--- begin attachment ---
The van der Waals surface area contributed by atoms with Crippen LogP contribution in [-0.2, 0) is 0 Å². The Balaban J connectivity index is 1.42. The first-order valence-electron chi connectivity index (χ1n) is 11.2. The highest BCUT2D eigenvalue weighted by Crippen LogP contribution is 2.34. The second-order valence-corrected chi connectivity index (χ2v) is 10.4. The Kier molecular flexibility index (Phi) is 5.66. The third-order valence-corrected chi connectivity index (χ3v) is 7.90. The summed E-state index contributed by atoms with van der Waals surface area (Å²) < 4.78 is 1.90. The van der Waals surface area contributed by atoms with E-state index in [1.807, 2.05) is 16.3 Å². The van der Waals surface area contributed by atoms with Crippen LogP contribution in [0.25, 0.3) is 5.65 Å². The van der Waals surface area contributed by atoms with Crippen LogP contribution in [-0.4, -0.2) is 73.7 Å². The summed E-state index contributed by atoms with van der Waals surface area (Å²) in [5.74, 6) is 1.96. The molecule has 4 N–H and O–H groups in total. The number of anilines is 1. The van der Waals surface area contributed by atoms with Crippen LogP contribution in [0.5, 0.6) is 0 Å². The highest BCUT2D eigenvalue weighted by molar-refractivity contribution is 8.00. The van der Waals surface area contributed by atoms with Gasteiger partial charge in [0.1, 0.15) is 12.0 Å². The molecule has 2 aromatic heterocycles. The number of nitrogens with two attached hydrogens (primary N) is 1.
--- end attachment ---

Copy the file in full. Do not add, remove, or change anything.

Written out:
The van der Waals surface area contributed by atoms with Crippen LogP contribution in [-0.2, 0) is 0 Å². The Balaban J connectivity index is 1.42. The first-order valence-electron chi connectivity index (χ1n) is 11.2. The highest BCUT2D eigenvalue weighted by Crippen LogP contribution is 2.34. The second-order valence-corrected chi connectivity index (χ2v) is 10.4. The Kier molecular flexibility index (Phi) is 5.66. The third-order valence-corrected chi connectivity index (χ3v) is 7.90. The summed E-state index contributed by atoms with van der Waals surface area (Å²) < 4.78 is 1.90. The van der Waals surface area contributed by atoms with E-state index in [1.807, 2.05) is 16.3 Å². The van der Waals surface area contributed by atoms with Crippen LogP contribution in [0.25, 0.3) is 5.65 Å². The van der Waals surface area contributed by atoms with Crippen LogP contribution in [-0.4, -0.2) is 73.7 Å². The summed E-state index contributed by atoms with van der Waals surface area (Å²) in [5.74, 6) is 1.96. The molecule has 4 N–H and O–H groups in total. The number of anilines is 1. The van der Waals surface area contributed by atoms with Crippen LogP contribution in [0.5, 0.6) is 0 Å². The highest BCUT2D eigenvalue weighted by molar-refractivity contribution is 8.00. The van der Waals surface area contributed by atoms with Gasteiger partial charge in [0.1, 0.15) is 12.0 Å². The molecule has 2 aromatic heterocycles. The number of nitrogens with two attached hydrogens (primary N) is 1.